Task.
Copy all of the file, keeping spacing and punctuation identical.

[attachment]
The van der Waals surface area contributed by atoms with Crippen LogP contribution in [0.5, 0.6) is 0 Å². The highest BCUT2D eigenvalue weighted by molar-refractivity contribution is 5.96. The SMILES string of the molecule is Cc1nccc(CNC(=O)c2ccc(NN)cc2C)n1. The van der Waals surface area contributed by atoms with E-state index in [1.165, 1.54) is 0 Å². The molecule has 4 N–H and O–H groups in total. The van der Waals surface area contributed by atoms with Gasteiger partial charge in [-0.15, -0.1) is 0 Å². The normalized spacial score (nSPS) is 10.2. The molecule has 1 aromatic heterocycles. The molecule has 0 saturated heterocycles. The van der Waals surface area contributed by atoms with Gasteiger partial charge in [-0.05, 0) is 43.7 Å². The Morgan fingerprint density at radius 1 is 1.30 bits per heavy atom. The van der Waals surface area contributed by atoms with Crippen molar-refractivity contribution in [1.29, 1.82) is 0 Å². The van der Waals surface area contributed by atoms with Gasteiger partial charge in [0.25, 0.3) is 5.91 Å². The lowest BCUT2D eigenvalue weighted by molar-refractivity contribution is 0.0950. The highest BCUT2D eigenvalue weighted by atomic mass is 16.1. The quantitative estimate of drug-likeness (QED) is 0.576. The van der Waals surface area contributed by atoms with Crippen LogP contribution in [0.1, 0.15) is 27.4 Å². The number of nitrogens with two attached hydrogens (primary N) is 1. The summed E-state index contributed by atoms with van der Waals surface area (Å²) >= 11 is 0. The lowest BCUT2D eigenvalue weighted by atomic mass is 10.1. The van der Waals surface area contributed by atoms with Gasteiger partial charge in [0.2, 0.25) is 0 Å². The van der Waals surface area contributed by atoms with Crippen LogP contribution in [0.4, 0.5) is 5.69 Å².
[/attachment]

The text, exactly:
The van der Waals surface area contributed by atoms with Crippen LogP contribution in [0.5, 0.6) is 0 Å². The highest BCUT2D eigenvalue weighted by molar-refractivity contribution is 5.96. The SMILES string of the molecule is Cc1nccc(CNC(=O)c2ccc(NN)cc2C)n1. The van der Waals surface area contributed by atoms with E-state index in [1.165, 1.54) is 0 Å². The molecule has 4 N–H and O–H groups in total. The van der Waals surface area contributed by atoms with Gasteiger partial charge in [-0.15, -0.1) is 0 Å². The normalized spacial score (nSPS) is 10.2. The molecule has 1 aromatic heterocycles. The molecule has 0 saturated heterocycles. The van der Waals surface area contributed by atoms with Gasteiger partial charge in [-0.05, 0) is 43.7 Å². The Morgan fingerprint density at radius 1 is 1.30 bits per heavy atom. The van der Waals surface area contributed by atoms with Crippen molar-refractivity contribution in [1.29, 1.82) is 0 Å². The van der Waals surface area contributed by atoms with Gasteiger partial charge in [0.25, 0.3) is 5.91 Å². The lowest BCUT2D eigenvalue weighted by molar-refractivity contribution is 0.0950. The highest BCUT2D eigenvalue weighted by atomic mass is 16.1. The quantitative estimate of drug-likeness (QED) is 0.576. The van der Waals surface area contributed by atoms with Crippen LogP contribution in [0.1, 0.15) is 27.4 Å². The number of nitrogens with two attached hydrogens (primary N) is 1. The summed E-state index contributed by atoms with van der Waals surface area (Å²) >= 11 is 0. The lowest BCUT2D eigenvalue weighted by atomic mass is 10.1. The van der Waals surface area contributed by atoms with Gasteiger partial charge in [0.2, 0.25) is 0 Å². The van der Waals surface area contributed by atoms with Crippen LogP contribution in [0.4, 0.5) is 5.69 Å².